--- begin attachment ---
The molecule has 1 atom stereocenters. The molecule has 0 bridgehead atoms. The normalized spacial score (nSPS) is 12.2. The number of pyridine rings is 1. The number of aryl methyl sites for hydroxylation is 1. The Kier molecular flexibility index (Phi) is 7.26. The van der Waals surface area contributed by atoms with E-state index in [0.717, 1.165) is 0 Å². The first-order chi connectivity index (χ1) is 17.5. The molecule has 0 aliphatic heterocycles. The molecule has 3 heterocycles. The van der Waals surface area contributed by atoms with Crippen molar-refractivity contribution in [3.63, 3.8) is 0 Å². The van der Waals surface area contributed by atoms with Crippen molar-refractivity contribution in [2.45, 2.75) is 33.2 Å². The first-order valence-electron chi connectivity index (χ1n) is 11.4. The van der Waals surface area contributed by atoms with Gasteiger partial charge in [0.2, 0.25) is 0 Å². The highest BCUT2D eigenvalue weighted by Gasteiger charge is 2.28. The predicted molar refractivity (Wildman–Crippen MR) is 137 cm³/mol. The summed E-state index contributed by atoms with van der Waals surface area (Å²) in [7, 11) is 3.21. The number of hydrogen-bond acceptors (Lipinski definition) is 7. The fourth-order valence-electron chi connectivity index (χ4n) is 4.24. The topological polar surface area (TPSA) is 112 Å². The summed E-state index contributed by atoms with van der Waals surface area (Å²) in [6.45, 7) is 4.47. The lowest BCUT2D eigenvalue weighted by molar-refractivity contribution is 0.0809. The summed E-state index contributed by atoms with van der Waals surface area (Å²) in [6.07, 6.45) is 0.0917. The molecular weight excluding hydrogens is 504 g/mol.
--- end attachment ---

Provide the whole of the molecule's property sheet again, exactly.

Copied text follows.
The molecule has 1 atom stereocenters. The molecule has 0 bridgehead atoms. The normalized spacial score (nSPS) is 12.2. The number of pyridine rings is 1. The number of aryl methyl sites for hydroxylation is 1. The Kier molecular flexibility index (Phi) is 7.26. The van der Waals surface area contributed by atoms with E-state index in [0.717, 1.165) is 0 Å². The first-order chi connectivity index (χ1) is 17.5. The molecule has 0 aliphatic heterocycles. The molecule has 3 heterocycles. The van der Waals surface area contributed by atoms with Crippen molar-refractivity contribution in [3.63, 3.8) is 0 Å². The van der Waals surface area contributed by atoms with Crippen molar-refractivity contribution in [2.45, 2.75) is 33.2 Å². The first-order valence-electron chi connectivity index (χ1n) is 11.4. The van der Waals surface area contributed by atoms with Gasteiger partial charge in [0.2, 0.25) is 0 Å². The highest BCUT2D eigenvalue weighted by Gasteiger charge is 2.28. The predicted molar refractivity (Wildman–Crippen MR) is 137 cm³/mol. The summed E-state index contributed by atoms with van der Waals surface area (Å²) in [7, 11) is 3.21. The number of hydrogen-bond acceptors (Lipinski definition) is 7. The fourth-order valence-electron chi connectivity index (χ4n) is 4.24. The topological polar surface area (TPSA) is 112 Å². The summed E-state index contributed by atoms with van der Waals surface area (Å²) in [6.45, 7) is 4.47. The lowest BCUT2D eigenvalue weighted by molar-refractivity contribution is 0.0809. The summed E-state index contributed by atoms with van der Waals surface area (Å²) in [6.07, 6.45) is 0.0917. The molecular weight excluding hydrogens is 504 g/mol.